In the latest hacker hit on the ISP crowd, US cable giant Time Warner Cable is advising 320,000 customers to change their passwords in the wake of a likely compromise.
"Our understanding is that the compromise had nothing to do with TWC's systems or processes," the company said in an email to customers. "TWC has found no evidence of a breach in its systems that operate and secure email accounts for our customers."
Nonetheless, customers throughout Time Warner's nationwide service territory were advised to change their passwords by going to http://twc.com/emailpassword and following the instructions. A spokeswoman confirmed to local media that only customers with Roadrunner e-mail addresses (those with "rr" in the domain name) are affected.
Worryingly, but in an all too common situation, TWC didn’t discover the breach itself, but was rather told by the FBI that accounts may have been compromised.
Details for now are scant: TWC said that it’s investigating how the breach may have occurred, but suggested that it may have come through phishing attacks or via breaches of third parties that store TWC customer information.
Because so many consumers re-use passwords across multiple accounts, criminals can use stolen credentials to access high-value targets like financial accounts and the like, or online shopping sites that may store user credit card information. They can also use the credentials to log into legitimate accounts to mount spear-phishing campaigns and targeted scams, and can, of course, sift through for personal information and other data contained in the victim’s emails that may be of use.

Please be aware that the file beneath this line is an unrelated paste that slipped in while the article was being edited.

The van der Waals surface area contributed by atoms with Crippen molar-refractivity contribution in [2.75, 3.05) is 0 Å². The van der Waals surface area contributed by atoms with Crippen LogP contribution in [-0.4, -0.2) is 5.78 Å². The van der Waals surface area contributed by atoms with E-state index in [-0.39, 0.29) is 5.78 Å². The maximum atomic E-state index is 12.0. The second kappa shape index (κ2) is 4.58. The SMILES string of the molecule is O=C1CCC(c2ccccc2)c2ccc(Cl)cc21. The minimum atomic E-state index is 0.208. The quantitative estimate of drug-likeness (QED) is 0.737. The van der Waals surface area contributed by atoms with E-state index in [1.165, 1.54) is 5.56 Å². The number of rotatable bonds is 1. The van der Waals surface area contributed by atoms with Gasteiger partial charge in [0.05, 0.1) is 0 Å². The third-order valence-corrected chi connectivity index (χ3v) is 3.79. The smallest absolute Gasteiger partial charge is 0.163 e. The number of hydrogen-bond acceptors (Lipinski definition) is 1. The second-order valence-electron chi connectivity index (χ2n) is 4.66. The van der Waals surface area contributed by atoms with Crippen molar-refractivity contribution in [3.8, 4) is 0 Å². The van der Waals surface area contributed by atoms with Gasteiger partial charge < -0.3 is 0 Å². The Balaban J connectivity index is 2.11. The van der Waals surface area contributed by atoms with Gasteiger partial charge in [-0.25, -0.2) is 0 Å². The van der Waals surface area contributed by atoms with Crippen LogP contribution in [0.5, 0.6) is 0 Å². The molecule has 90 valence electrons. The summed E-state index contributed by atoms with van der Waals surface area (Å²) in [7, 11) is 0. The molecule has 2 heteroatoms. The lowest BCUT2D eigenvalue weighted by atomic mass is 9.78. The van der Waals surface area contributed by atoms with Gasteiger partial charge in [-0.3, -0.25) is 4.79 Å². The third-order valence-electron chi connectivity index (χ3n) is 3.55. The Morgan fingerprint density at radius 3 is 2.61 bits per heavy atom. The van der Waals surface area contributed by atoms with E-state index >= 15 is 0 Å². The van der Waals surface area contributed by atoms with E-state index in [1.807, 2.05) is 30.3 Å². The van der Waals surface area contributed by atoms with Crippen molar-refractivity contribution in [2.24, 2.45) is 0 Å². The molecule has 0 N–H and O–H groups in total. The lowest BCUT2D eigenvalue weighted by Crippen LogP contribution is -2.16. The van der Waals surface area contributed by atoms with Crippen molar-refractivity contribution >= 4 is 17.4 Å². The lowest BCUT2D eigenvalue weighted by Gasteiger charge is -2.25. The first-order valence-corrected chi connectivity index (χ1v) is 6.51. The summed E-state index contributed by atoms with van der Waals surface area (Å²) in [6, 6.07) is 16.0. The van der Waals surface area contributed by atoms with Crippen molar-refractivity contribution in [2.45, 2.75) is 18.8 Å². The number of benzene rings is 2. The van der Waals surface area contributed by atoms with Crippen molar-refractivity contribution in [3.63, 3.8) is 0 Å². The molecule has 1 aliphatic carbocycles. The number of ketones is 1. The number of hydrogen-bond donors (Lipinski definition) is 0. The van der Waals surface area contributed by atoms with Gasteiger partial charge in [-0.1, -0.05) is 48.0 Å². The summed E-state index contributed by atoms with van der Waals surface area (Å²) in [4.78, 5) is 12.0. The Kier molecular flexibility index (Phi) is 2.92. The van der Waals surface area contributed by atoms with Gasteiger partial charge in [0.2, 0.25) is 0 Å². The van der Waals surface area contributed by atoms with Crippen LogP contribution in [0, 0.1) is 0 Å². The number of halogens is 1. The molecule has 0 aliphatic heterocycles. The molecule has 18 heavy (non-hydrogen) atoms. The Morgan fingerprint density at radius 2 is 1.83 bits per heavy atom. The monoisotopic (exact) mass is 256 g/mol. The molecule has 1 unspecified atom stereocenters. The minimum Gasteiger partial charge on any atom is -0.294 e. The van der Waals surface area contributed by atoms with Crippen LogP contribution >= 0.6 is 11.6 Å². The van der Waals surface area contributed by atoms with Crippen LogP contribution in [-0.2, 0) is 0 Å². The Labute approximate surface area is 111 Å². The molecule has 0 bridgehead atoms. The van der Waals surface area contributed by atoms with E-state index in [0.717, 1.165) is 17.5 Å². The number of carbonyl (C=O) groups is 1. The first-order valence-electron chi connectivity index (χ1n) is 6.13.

TWC is not alone in being targeted. Fellow cable behemoth Comcast in November warned users about a potential compromise of 590,000 customer accounts; Comcast said at the time that there was "no evidence to suggest any personal customer information was obtained in this incident." But shortly thereafter, reports emerged that the email addresses and passwords of up to 200,000 Comcast customers were listed for sale on a Dark Web site for up to $1,000.
Vice Media’s Motherboard said that a vendor selling the dump on the Dark Web provided it a sample of data that proved legitimate. Comcast has insisted that the data was pilfered as a result of malware or social engineering attacks rather than a hack on its systems.
Perhaps the most high-profile ISP attack has been against UK ISP TalkTalk. In October, it admitted that it had been the victim of what it called a “significant and sustained” cyber attack on its website, in which hackers may have gained access to personal data of four million or more people. The compromised data in that attack included not just log-in details but also company names, addresses, date of birth, phone numbers, account information, and credit card and/or bank details.
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